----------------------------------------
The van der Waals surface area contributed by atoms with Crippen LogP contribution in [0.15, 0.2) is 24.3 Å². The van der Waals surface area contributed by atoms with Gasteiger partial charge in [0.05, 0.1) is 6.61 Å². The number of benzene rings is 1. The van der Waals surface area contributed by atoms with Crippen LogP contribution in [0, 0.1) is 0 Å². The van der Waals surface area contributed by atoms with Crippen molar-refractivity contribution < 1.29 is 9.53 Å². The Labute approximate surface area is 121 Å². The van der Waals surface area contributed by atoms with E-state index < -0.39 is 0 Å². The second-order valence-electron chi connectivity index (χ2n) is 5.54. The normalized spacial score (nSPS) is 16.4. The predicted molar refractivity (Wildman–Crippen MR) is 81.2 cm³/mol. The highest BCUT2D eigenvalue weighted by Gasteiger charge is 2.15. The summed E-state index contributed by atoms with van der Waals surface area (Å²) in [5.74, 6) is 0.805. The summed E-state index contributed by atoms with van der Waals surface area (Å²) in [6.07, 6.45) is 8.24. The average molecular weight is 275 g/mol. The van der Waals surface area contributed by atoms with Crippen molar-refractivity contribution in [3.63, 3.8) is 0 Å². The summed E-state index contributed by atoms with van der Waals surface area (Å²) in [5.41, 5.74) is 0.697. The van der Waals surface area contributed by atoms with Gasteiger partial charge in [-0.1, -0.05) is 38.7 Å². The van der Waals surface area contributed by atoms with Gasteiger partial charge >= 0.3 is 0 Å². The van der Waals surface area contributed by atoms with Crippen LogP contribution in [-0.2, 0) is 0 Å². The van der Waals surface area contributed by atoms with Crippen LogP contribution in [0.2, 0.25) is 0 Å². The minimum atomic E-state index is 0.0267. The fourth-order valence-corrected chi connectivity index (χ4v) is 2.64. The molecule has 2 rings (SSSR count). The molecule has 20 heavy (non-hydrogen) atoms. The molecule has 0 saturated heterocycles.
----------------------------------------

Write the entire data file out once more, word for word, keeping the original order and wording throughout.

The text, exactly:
The van der Waals surface area contributed by atoms with Crippen LogP contribution in [0.15, 0.2) is 24.3 Å². The van der Waals surface area contributed by atoms with Gasteiger partial charge in [0.05, 0.1) is 6.61 Å². The number of benzene rings is 1. The van der Waals surface area contributed by atoms with Crippen LogP contribution in [0, 0.1) is 0 Å². The van der Waals surface area contributed by atoms with Crippen molar-refractivity contribution < 1.29 is 9.53 Å². The Labute approximate surface area is 121 Å². The van der Waals surface area contributed by atoms with E-state index < -0.39 is 0 Å². The second-order valence-electron chi connectivity index (χ2n) is 5.54. The normalized spacial score (nSPS) is 16.4. The predicted molar refractivity (Wildman–Crippen MR) is 81.2 cm³/mol. The highest BCUT2D eigenvalue weighted by Gasteiger charge is 2.15. The summed E-state index contributed by atoms with van der Waals surface area (Å²) in [5.74, 6) is 0.805. The summed E-state index contributed by atoms with van der Waals surface area (Å²) in [6.07, 6.45) is 8.24. The average molecular weight is 275 g/mol. The van der Waals surface area contributed by atoms with Crippen molar-refractivity contribution in [3.63, 3.8) is 0 Å². The summed E-state index contributed by atoms with van der Waals surface area (Å²) in [5.41, 5.74) is 0.697. The van der Waals surface area contributed by atoms with Gasteiger partial charge in [-0.1, -0.05) is 38.7 Å². The van der Waals surface area contributed by atoms with Gasteiger partial charge >= 0.3 is 0 Å². The van der Waals surface area contributed by atoms with Crippen LogP contribution in [-0.2, 0) is 0 Å². The van der Waals surface area contributed by atoms with Crippen LogP contribution in [0.2, 0.25) is 0 Å². The minimum atomic E-state index is 0.0267. The fourth-order valence-corrected chi connectivity index (χ4v) is 2.64. The molecule has 2 rings (SSSR count). The molecule has 20 heavy (non-hydrogen) atoms. The molecule has 0 saturated heterocycles.